at least one measuring point for determining the measured data;
at least one interface for at least indirectly transferring the measured data to a control center;
a process unit and means for local storage, processing, or both of measured data in the measurement unit;
means for transferring the measured data from the measuring point to the process unit, the means for transferring optionally comprising means for converting the measured data into digital signals including an analog-to-digital converter when said measured data are made available by the measuring point in analog form;
wherein the process unit includes means for subsequently writing the measured data into a database of the control center;
independently periodically filing measured data by the measurement unit in the control center, in a database, in a file in the control center, or combinations thereof;
periodically and independently retrieving control commands by the measurement unit and, optionally associated parameters from the control center, from databases, from files in the control center, or combinations thereof; and
periodically filing the status of the measurement unit in the control center, in a database, in files, or combinations thereof.
10. The measurement unit as claimed in claim 2, wherein the means for at least partially processing the measured data comprise means for compression, filtering, assignment, mathematical transformation, or combinations thereof.
11. The measurement unit as claimed in claim 3, wherein the means for transferring in periodic packets transfers at a rate of at least 1 to 20 times per minute.
12. The measurement unit as claimed in claim 7, wherein the network interface comprises a local wired or wireless network.
13. The measurement unit as claimed in claim 8, wherein said measurement unit is configured and arranged for measuring and collecting partial discharges detected at a high-voltage terminal.
Description
TECHNICAL FIELD

The present invention relates to a measurement unit for collecting and forwarding measured data. It also relates to a method for collecting and forwarding measured data.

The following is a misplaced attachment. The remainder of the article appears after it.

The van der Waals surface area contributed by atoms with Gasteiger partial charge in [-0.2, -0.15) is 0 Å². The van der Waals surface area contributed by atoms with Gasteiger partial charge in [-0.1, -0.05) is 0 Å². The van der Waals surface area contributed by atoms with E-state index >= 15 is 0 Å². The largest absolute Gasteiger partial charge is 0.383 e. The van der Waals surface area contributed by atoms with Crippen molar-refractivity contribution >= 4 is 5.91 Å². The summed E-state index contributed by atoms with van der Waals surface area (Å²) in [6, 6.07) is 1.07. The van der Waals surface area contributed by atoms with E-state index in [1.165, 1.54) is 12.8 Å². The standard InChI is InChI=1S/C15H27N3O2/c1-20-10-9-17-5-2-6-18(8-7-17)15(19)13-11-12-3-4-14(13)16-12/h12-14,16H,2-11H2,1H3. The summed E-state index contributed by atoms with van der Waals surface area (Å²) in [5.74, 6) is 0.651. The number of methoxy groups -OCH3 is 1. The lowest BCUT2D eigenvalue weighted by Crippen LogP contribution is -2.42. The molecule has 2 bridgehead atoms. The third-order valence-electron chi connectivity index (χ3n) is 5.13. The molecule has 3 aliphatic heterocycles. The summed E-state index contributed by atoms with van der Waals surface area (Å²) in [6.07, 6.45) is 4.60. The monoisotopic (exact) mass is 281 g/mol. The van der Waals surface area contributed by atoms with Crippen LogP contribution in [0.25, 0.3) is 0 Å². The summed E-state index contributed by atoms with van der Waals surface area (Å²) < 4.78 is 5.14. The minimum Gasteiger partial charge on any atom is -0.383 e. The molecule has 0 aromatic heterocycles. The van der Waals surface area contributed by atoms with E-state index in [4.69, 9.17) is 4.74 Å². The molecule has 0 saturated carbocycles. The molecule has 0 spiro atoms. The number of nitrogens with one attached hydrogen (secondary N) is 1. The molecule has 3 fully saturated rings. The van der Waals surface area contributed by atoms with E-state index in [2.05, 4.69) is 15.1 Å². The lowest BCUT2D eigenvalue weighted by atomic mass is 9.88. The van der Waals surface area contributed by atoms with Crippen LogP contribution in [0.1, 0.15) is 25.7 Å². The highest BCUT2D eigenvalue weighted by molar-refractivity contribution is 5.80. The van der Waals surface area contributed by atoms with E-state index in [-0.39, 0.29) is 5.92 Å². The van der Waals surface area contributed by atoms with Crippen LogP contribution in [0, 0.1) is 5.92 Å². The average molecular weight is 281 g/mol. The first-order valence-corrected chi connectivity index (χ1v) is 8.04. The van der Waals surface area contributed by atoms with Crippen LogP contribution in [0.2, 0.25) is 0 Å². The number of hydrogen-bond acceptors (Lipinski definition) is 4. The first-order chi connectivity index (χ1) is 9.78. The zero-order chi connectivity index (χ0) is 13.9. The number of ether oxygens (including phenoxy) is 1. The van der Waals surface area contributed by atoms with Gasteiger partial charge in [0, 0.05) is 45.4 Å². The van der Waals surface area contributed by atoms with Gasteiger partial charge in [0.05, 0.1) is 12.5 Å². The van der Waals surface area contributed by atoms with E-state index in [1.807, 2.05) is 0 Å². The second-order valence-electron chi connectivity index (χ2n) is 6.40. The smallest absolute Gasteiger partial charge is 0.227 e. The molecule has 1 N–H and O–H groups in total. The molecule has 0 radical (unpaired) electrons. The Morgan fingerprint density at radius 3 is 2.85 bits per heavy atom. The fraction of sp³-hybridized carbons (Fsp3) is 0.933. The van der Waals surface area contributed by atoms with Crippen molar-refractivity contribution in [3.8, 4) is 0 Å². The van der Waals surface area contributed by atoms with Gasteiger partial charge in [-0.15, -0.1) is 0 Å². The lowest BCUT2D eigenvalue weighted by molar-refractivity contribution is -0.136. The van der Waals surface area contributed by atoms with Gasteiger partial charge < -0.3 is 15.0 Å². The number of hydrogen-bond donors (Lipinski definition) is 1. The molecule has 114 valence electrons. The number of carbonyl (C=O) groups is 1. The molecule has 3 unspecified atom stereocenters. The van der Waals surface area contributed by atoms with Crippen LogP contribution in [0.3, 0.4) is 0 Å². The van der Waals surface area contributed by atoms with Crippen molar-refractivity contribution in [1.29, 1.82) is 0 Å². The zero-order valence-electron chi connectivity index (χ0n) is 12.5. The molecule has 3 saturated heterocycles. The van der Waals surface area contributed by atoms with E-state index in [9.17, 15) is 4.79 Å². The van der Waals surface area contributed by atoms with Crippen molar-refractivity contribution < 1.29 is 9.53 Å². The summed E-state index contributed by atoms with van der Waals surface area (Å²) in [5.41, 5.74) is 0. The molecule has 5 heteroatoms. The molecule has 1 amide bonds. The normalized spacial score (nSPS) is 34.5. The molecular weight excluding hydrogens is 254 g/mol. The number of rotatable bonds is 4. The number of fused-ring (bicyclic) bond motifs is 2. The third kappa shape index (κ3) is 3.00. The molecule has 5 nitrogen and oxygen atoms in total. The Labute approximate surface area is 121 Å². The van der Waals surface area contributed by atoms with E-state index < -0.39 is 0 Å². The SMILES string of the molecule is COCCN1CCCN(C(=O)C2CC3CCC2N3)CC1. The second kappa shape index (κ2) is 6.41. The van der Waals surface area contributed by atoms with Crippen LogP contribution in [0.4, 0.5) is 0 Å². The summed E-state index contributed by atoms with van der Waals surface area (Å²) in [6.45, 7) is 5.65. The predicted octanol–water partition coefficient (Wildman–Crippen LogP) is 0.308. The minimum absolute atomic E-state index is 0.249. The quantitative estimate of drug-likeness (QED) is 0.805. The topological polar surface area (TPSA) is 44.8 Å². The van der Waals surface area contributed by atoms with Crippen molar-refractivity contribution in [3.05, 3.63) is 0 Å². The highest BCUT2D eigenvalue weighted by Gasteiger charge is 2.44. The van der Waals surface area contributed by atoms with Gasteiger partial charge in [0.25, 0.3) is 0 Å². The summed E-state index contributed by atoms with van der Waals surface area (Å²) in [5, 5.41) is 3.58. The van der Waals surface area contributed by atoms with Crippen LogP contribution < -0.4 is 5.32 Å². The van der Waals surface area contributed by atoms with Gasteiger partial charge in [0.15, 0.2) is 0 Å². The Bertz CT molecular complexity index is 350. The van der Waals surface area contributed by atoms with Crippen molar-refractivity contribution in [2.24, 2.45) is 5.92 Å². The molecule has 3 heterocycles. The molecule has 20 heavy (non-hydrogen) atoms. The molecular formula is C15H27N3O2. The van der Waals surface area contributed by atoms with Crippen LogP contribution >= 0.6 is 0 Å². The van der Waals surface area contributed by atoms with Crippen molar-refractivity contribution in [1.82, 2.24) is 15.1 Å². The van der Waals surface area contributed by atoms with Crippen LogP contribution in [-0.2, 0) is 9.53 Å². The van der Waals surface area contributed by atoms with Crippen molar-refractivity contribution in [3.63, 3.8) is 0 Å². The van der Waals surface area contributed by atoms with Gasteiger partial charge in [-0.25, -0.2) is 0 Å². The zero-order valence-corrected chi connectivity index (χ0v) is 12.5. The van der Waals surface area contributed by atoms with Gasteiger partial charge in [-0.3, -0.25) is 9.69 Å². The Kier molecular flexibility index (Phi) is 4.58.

PRIOR ART

Modern measurement units frequently offer an interface (for example RS232, RS485, Ethernet, field bus etc.) for interrogating the measured values in digital form (for example on a PC). In general, being able to store data requires additional software (on a control system or computer) that can be used to retrieve data from the measurement unit and can be written to a target for storing the data.

Typical measurement units according to the prior art are illustrated in FIG. 1. As illustrated in FIG. 1 a), the above-named software can, on the one hand, be executed directly on the target system for storing the data (“data server”). Consequently, the data are typically selected continuously by the measurement unit and retrieved via a data line by the data server directly after the measurement or synchronously with the measurement.

Alternatively, it is known to provide so-called transfer systems between the measurement unit and the data server. This situation is illustrated in FIG. 1 b). The transfer system serves the purpose of retaining the measured data, collected in the measurement unit and transferred to the transfer system via an interface, in a data store on the data server. It is necessary in this context to refer to the possibilities of using a so-called CAN (Controller Area Network) bus, which must likewise be accounted as prior art.

In both instances, the software toward the measurement unit side makes use of the manufacturer-specific protocol to communicate therewith (in accordance with the interface thereof). In the data storage direction, this is a connection to a storage medium (as a rule, writing to a file that includes the measured data), or else a database connection.

SUMMARY OF THE INVENTION

The invention is therefore based on the task of providing an advantageous measurement unit that is reliable, particularly with reference to the use of several independent measurement units with a single control center, and that serves to collect and forward measured data. In particular, this is a measurement unit comprising at least one measuring point, for example in the form of a probe, for collecting the measured data, and at least one interface for transferring the measured data, at least indirectly, to a control center.